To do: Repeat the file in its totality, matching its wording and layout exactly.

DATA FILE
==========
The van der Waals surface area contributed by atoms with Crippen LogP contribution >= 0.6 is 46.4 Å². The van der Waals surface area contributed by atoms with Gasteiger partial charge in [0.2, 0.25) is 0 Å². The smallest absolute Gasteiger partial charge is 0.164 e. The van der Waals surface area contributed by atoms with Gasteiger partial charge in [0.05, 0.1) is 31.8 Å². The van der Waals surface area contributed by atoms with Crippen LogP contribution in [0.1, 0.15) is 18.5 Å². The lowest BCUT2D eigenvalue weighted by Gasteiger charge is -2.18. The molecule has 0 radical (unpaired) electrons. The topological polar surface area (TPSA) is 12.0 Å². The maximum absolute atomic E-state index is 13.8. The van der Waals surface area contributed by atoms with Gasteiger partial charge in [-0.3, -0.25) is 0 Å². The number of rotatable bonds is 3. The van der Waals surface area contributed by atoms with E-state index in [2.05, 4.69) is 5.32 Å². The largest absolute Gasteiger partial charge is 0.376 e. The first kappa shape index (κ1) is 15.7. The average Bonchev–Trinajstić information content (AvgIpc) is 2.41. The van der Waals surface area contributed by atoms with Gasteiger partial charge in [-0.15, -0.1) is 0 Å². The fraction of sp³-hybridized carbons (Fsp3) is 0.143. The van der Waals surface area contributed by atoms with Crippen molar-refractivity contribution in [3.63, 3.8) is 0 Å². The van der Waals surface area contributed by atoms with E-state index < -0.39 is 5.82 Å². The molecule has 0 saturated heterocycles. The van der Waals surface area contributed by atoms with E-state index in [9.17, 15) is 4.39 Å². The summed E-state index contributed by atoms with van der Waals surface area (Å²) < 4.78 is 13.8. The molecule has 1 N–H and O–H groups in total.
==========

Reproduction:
The van der Waals surface area contributed by atoms with Crippen LogP contribution >= 0.6 is 46.4 Å². The van der Waals surface area contributed by atoms with Gasteiger partial charge in [0.2, 0.25) is 0 Å². The smallest absolute Gasteiger partial charge is 0.164 e. The van der Waals surface area contributed by atoms with Gasteiger partial charge in [0.05, 0.1) is 31.8 Å². The van der Waals surface area contributed by atoms with Crippen LogP contribution in [0.1, 0.15) is 18.5 Å². The lowest BCUT2D eigenvalue weighted by Gasteiger charge is -2.18. The molecule has 0 radical (unpaired) electrons. The topological polar surface area (TPSA) is 12.0 Å². The maximum absolute atomic E-state index is 13.8. The van der Waals surface area contributed by atoms with Gasteiger partial charge in [-0.3, -0.25) is 0 Å². The number of rotatable bonds is 3. The van der Waals surface area contributed by atoms with E-state index in [2.05, 4.69) is 5.32 Å². The largest absolute Gasteiger partial charge is 0.376 e. The first kappa shape index (κ1) is 15.7. The average Bonchev–Trinajstić information content (AvgIpc) is 2.41. The van der Waals surface area contributed by atoms with Gasteiger partial charge in [-0.15, -0.1) is 0 Å². The fraction of sp³-hybridized carbons (Fsp3) is 0.143. The van der Waals surface area contributed by atoms with Crippen molar-refractivity contribution in [3.63, 3.8) is 0 Å². The van der Waals surface area contributed by atoms with E-state index < -0.39 is 5.82 Å². The molecule has 0 saturated heterocycles. The van der Waals surface area contributed by atoms with E-state index in [9.17, 15) is 4.39 Å². The summed E-state index contributed by atoms with van der Waals surface area (Å²) < 4.78 is 13.8. The molecule has 1 N–H and O–H groups in total.